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MPLS tunneling in SROS

July 8, 2013 3 comments

I wrote this post ages ago but I have been putting all my time in to CCIE SP labbing and work has been mental so no time for dossing.

Next up I want to look at the basics of MPLS and RSVP configuration. This is an expansive topic and provides a huge amount of flexibility in what you want to achieve with it. This post will cover the basics of setting up interfaces, configuring paths and LSPs.

Let’s get started!

First off we need to know that MPLS and RSVP have a large dependency on each other. Signalling for MPLS tunnels requires RSVP for the path/resv message propagation. We need to configure our interfaces in to the MPLS process and then enable it. Creating an interface in the MPLS context also places it in RSVP, the only thing we need to do is unshut RSVP.

I already have these protocols running so enabling them wont impact anything, it’s simple to configure though

config router mpls no shut

config router rsvp no shut

Below we see how to add an interface in and that it is placed in to RSVP automatically. By simply creating the interface in MPLS we are capable of originating, transiting and terminating LSPs.

enable mpls int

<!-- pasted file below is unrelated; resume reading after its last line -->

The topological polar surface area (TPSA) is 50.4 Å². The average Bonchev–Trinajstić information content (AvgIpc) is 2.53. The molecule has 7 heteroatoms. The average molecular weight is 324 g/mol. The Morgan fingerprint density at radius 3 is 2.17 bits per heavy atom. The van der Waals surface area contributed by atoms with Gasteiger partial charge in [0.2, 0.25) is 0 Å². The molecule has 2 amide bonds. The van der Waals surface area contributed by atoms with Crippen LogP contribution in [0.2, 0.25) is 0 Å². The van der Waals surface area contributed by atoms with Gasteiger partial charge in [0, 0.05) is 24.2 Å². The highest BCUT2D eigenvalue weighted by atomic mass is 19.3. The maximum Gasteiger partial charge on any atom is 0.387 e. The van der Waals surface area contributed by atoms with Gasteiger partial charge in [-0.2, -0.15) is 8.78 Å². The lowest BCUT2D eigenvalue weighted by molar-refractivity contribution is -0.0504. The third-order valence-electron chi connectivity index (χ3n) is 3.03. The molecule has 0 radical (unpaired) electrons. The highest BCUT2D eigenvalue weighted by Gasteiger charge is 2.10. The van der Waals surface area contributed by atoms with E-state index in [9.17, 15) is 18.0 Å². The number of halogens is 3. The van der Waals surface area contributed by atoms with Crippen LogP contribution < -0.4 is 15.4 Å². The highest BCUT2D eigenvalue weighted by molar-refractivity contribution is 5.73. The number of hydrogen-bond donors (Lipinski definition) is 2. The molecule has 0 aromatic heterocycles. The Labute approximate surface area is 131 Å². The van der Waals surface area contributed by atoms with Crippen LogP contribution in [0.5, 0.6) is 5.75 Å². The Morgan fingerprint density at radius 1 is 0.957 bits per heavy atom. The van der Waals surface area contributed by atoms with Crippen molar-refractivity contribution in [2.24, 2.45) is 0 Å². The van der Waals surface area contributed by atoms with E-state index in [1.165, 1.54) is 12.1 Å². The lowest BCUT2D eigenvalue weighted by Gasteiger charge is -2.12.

Once we enable this at all interfaces in the network then we are good to go for end to end LSPs.  If you don’t enable it on all interfaces then your tunnels may fail to come up, or worse fail in a live environment should there be some convergence. Next let’s create a path from r5 to r1. For now we will create it as a loose path with a single hop to the system address of r1.

loose pth

Now we need to create the LSP and bind the path to it. We will also enable cspf for future use. This allows the use of constraints to be placed against the LSP such as affinities, SRLG.  We need to configure the ‘to’ address as the same as the ultimate endpoint of the path.  ‘primary’ gives us the ability to assign the path as the preferred path.  You can also assign a ‘secondary’, or multiple secondaries, to the LSP but there isnt much point when using loose paths and no constraints.  Maybe just in case you shut down the primary path by mistake.

loose lsp

As we can see from the above screenshot the LSP is now up, only in one direction of course.  We have an equivalent path in the opposite direction.  Lets have a look at the best troubleshooting command you can use for this, well in my experience.

lsp detail

So above we can see the path the LSP is actually taking in the network goes through r5’s egress interface to r3, r3 ingress from r5 and then terminates at r1.  We can also see the labels that have been allocated to the tunnel.  If there is an @ beside a hop that means there is a detour available which changes to a # when the detour is in use.

If you want to see the detour path that will be further down the detailed information:

standby lsp

The DetourAvoid will show the interface you must not transit and everything is done automatically, no need to manually build detours yourself.

That’s all I got on this, gotta get back on the Ciscos… Next I will be looking at affinities and how you can control your forwarding path with link colouring, cos that’s kinda cool.

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Categories: ALU MPLS